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Recognizing Attention-Deficit Disorder

March 2005 Issue
Get Moving
Exercise and Kids
Play in the Mud
Basic Pottery for Kids

Sitting Pretty
Child Safety Seats
Help Your Home Sell Itself
Recognizing Attention-Deficit Disorder
Did You Know?
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Children certainly have energy to burn. How many times have you looked at your children and wished that you had one-tenth of their energy? For most children, that excess energy is all part of growing up and is offset with plenty of nap time and an early bedtime. There are, however, children that continually have problems paying attention, sitting still and controlling their behavior. When such situations become disruptive in the home or school environment, it may be time to ask your pediatrician about attention-deficit/hyperactivity disorder (AD/HD).

According to the organization Children and Adults with Attention-Deficit/Hyperactivity Disorder (CHADD), AD/HD affects approximately three to seven percent of school-age children. Although it was once thought that children could outgrow AD/HD, it now appears that the condition often persists through childhood, into the adolescent years, and even into adulthood.

CHADD’s research sources show that AD/HD symptoms typically become apparent in early childhood. Symptoms are divided into three primary subtypes as follows:

AD/HD predominantly inattentive type: (AD/HD-I)

  • Fails to give close attention to details or makes careless mistakes
  • Has difficulty sustaining attention
  • Does not appear to listen
  • Struggles to follow through on instructions
  • Has difficulty with organization
  • Avoids or dislikes tasks requiring sustained mental effort
  • Loses things
  • Is easily distracted
  • Is forgetful in daily activities

AD/HD predominantly hyperactive-impulsive type: (AD/HD-HI)

  • Fidgets with hands or feet or squirms in chair
  • Has difficulty remaining seated
  • Runs about or climbs excessively
  • Has difficulty engaging in activities quietly
  • Acts as if driven by a motor
  • Talks excessively
  • Blurts out answers before questions have been completed
  • Has difficulty waiting or taking turns
  • Interrupts or intrudes upon others

AD/HD combined type: (AD/HD-C)

  • Individual meets both sets of inattention and hyperactive/impulsive criteria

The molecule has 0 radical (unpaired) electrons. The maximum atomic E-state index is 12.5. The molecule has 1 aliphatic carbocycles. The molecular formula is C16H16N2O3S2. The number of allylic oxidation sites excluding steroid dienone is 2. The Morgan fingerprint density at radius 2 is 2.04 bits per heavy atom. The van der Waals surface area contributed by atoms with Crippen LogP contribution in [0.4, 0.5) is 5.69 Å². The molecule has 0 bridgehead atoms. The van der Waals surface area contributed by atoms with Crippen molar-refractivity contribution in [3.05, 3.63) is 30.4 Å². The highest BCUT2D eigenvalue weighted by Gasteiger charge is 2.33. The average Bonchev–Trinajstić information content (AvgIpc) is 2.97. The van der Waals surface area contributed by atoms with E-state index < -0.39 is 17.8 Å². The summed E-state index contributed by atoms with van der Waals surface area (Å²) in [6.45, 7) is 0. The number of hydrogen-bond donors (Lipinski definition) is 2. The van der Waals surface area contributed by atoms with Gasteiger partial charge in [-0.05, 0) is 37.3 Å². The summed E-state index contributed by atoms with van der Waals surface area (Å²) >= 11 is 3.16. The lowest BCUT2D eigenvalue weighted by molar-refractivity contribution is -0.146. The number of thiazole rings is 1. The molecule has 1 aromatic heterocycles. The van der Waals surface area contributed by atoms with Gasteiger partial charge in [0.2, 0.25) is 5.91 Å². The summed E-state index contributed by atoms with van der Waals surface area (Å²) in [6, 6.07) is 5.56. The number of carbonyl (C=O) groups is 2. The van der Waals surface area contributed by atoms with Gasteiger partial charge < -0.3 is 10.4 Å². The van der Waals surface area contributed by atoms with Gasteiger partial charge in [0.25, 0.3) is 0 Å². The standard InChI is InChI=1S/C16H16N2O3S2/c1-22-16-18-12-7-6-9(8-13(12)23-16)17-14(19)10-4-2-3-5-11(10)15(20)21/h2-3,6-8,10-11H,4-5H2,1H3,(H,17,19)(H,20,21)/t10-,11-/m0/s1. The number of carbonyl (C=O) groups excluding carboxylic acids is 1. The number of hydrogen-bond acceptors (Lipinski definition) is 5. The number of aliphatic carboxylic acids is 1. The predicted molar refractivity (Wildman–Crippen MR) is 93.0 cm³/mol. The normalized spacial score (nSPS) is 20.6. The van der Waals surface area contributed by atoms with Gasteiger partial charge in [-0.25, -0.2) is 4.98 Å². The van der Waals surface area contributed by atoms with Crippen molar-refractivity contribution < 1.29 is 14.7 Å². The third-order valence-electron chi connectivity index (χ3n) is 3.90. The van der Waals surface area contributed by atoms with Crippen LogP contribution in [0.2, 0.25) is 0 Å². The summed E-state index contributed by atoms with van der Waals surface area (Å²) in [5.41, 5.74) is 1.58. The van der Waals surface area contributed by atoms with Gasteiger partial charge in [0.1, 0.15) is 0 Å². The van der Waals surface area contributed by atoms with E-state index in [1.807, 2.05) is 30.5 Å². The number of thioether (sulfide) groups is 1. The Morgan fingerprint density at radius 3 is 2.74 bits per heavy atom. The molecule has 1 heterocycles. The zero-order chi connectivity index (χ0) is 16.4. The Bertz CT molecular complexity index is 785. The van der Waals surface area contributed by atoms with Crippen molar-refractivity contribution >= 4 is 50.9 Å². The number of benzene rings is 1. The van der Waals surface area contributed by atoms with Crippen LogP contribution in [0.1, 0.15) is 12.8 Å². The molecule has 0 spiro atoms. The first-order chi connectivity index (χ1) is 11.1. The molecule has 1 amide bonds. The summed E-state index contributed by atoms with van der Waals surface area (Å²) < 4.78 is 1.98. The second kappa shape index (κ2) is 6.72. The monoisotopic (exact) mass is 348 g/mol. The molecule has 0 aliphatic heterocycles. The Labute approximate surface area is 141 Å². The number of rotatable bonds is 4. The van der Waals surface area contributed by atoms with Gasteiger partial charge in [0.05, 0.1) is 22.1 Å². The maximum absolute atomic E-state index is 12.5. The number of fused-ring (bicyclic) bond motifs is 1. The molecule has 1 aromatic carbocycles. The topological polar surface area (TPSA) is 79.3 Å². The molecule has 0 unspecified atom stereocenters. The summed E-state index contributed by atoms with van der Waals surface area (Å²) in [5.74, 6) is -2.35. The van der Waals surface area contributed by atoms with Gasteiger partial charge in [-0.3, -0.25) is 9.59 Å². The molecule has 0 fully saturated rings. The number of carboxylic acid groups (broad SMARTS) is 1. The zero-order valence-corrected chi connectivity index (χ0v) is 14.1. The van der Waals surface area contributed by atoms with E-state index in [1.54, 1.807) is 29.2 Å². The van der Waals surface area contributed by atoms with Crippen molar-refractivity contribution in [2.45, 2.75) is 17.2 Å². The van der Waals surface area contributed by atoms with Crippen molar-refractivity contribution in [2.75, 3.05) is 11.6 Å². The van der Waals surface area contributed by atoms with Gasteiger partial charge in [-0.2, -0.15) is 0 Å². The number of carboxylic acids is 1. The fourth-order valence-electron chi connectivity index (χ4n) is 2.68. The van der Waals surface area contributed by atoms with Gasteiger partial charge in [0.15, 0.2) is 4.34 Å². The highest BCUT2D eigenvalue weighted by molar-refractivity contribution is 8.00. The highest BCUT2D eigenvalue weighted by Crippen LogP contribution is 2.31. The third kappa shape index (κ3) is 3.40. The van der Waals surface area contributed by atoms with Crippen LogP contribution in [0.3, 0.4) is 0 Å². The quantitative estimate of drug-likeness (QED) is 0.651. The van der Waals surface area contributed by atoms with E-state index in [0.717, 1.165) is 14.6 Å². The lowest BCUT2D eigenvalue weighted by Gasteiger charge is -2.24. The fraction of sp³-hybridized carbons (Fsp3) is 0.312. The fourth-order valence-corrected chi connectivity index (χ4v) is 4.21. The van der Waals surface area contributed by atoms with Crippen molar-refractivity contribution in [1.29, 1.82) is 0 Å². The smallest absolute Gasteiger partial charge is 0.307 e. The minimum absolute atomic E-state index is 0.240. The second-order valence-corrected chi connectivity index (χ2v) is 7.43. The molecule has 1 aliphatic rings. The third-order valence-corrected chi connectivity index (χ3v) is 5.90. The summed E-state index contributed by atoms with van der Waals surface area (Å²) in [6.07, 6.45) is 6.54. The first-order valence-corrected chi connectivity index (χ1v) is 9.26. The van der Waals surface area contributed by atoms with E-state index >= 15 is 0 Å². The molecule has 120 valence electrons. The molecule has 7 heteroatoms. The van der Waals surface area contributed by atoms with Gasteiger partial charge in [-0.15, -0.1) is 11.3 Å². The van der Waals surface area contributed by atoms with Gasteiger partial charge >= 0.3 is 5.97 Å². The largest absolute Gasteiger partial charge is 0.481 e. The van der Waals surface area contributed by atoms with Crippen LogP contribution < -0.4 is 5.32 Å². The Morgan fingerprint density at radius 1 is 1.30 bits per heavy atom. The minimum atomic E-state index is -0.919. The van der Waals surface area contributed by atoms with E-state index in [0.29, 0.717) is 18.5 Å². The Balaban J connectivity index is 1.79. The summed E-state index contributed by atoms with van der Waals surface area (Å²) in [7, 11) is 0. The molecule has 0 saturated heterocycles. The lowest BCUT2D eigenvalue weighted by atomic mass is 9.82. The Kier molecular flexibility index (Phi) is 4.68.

According to CHADD, diagnosis of AD/HD is a multifaceted process and there is no single comprehensive test for the condition. An individual’s academic, social, and emotional skills are examined along with developmental levels and family history. Additional history is also obtained from parents and teachers. CHADD lists a number of professionals that can diagnose AD/HD including pediatricians, neurologists, psychiatrists, clinical social workers, nurse practitioners, clinical psychologists, and school psychologists. A medical exam by a physician is an important step to rule out other medical problems and to assess hearing and vision.

Untreated, AD/HD can lead to problems like school failure, academic underachievement, relationship issues, and antisocial behavior problems, to name a few.

Proper diagnosis and treatment through behavior management techniques, medication, and/or educational support and monitoring can make positive changes to correct the condition and give your child the foundation to excel throughout his or her life.

As always, if you have particular concerns about attention deficit/hyperactivity disorder, consult your family physician.

Source: Children and Adults With Attention-Deficit/Hyperactivity Disorder website:; February 1, 2005.

Did You Know?
According to the National Highway Traffic Safety Administration, approximately seventy-three percent of all child passenger restraints—more than eighty percent of car seats and about forty percent of booster seats—are used incorrectly.

Source: National Safe Kids Campaign website;; February 17, 2005.

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